One of the unexpected problems involved in medium- and high-altitude delivery of cluster bombs in Operation Desert Storm, even with the newer CBU-87s, was that the weapons began to experience what has been termed Aexcessively high dud rates.@29 Despite contact fuses and secondary firing systems, an enormous number of submunitions failed to detonate, particularly when landing in soft sand, shallow water, or mud.
One of the most immediate problems raised by the large number of unexploded bomblets that was being observed on the ground was the threat to U.S. and coalition forces in ground operations. The situation became so critical that the use of cluster bombs by aircraft was cut back by U.S. Central Command during the ground war for fear of friendly casualties.30 As the ground war began, in some instances, Aground movement came to a halt because units were afraid of encountering unexploded ordnance.@31 Troops with the U.S. 1st Armored Division said that the principal threat they faced was Aunexploded ordnance believed to have been left over from an earlier American bombardment.@32 The Washington Post observed on March 3 that Aunits of the army=s 1st Cavalry Division that had suffered no combat casualties in their unopposed drive through southern Iraq have seen several of their soldiers killed or wounded by bombs or mines in the area they are holding.@33
Post-war injuries to U.S. and U.K. soldiers from submunitions on the battlefield, mostly because of excessively high dud rates of one type of grenades in the 155mm artillery projectile and MLRS rockets, subsequently received much press attention in the United States and Britain, as well as U.S. Congressional interest. The General Accounting Office (GAO) concluded that during Operation Desert Storm at least twenty-five U.S. military personnel were killed and others were injured by submunitions fired by their own forces.34 Unexploded submunitions also caused many casualties among disposal specialists.35
Dangers to the Civilian Population
The use of cluster bombs in Kuwait, on and around roads in southern, northern, and western Iraq, as well as in urban areas in Iraq led to a particularly hazardous situation for the noncombatant civilian populations of both Iraq and Kuwait.36 Almost immediately after the end of the fighting, the civilian impact from the large scale-use of submunitions became evident. Soldiers found large amounts of unexploded submunitions and air-delivered mines in areas outside the immediate battlefield. In the Iraqi town of Safwan, for example, as the refugee population swelled after the cease-fire, Athe number of injuries caused by unexploded ordnance rose alarmingly.@37 There were widespread and consistent reports of Iraqi and Kuwaiti civilians being killed or injured by unexploded bomblets from coalition cluster bombs. Unexploded submunitions were a hazard to Kurdish refugees and foreign relief operations in the north.38
The widespread and indiscriminate use of cluster bombs in civilian areas thus generally impeded post-war recovery for the civilian population. Iraqi authorities claim to have cleared over one-half million items of unexploded ordnance in urban areas of the country, and removed tens of thousands of unexploded submunitions from electrical power plants and telephone, television, and radio communications installations, from the approaches to bridges, and from civilian neighborhoods.39 Even if the Iraqi authorities and the experiences of other observers in Iraq were not to be believed, one of the first tasks of the Allied forces in extinguishing the oil fires in Kuwait after the war was clearing unexploded ordnance, particularly coalition submunitions. The Kuwaiti minister for electricity and water stated that delays in restoring services were caused by the discovery of Aunexploded cluster bombs and minefields at crucial spots in the electric grid.@40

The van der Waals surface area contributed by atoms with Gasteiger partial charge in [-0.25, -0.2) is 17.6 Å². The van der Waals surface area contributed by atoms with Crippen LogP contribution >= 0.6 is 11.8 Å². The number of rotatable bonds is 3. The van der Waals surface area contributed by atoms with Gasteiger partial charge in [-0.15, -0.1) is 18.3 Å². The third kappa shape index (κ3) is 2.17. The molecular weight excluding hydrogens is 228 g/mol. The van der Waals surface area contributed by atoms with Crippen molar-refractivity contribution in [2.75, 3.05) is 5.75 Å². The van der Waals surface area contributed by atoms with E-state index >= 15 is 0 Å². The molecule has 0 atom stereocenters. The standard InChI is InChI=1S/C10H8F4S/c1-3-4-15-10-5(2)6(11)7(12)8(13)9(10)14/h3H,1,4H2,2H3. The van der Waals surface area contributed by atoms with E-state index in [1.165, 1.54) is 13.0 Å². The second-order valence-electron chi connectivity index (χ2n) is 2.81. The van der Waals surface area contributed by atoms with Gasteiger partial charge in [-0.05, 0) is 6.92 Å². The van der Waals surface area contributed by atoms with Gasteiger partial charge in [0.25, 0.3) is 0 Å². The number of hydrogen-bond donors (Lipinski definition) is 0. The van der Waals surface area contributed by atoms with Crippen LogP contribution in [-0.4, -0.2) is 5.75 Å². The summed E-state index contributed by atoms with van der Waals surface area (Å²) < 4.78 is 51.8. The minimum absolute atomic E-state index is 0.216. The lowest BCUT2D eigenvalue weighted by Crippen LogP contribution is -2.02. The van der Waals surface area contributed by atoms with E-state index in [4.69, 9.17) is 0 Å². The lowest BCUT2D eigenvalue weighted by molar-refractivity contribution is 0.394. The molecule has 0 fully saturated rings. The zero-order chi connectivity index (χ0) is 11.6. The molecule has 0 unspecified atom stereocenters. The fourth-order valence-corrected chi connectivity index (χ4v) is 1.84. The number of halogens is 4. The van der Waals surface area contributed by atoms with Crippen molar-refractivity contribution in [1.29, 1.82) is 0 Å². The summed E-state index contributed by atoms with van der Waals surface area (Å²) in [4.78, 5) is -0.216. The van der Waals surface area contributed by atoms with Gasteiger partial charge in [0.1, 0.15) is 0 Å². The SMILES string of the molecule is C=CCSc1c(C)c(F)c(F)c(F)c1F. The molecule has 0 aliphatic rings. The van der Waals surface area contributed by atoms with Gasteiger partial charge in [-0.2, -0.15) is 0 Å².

Cluster bomb submunitions that failed to detonate were also responsible for a considerable portion of the immediate post-war civilian injuries in Iraq.41 It is estimated that more than 1,600 civilians (400 Iraqi and 1,200 Kuwaiti) were killed and over 2,500 injured in the first two years after the end of the Gulf war from accidents involving submunitions.42
A particular problem for the civilian population, particularly children, was the very design of the submunitions. AToy-size bombs designed to kill tanks and soldiers [also] appear as white lawn darts, green baseballs, orange-striped soda cans,@ one report from Kuwait reported almost a year after the war ended. These attractively arrayed and intriguing unexploded submunitions Aproved deadly to children.@43 Kuwaiti doctors stated that some 60 percent of the victims of unexploded ordnance injuries were children aged fifteen and under.44
The Alawn darts@ referred to are Vietnam-era Rockeye submunitions that were used in huge numbers in 1991. The baseball-like remnants are from older CBU-52/58/71 cluster bombs and the ground artillery- and rocket-delivered bomblets. The orange-striped Asoda cans@ are the distinct remnants of the BLU-97 bomblets from the CBU-87 and the British BL755.
The distinct shapes and colors of cluster bomb submunitions have posed particular hazards in Iraq and Kuwait, but even so, these live submunitions have been far less detectable than large unexploded bombs, particularly as they were covered by shifting sand or pools of water. In addition, with anti-handling fuses on some submunitions, and a deterioration of inexpensive electronic components caused by the passage of time and widely fluctuating temperatures, there came to exist Aperhaps the most dangerous pieces of ordnance in our arsenal, from a dud-fired standpoint...They can only be blown in place or neutralized remotely.@45
20 A crushed piezoelectric crystal generates an electrical pulse that is sent through a cable to the Mk 96 detonator, initiating the explosion. Capt. Kelly Leggette, AThe Air Force=s New Cluster WeaponCThe Combined Effects Munition,@ USAF Fighter Weapons Review, Spring 1986, pp. 24-32.
21 The working of the secondary firing mechanism is described as follows: AAt impact, a loose steel ball at the base of the secondary fuse moves outward, regardless of the impact angle, forcing a sleeve upward....This movement releases the secondary firing pin release balls and allows the firing pin spring to force the firing pin into a Mk 55 stab detonator which in turn crushes a second piezoelectric crystal. The resultant burst of electrical current is routed to the Mk 96 detonator and initiates the explosive train in the same manner as the primary fuse. Ibid.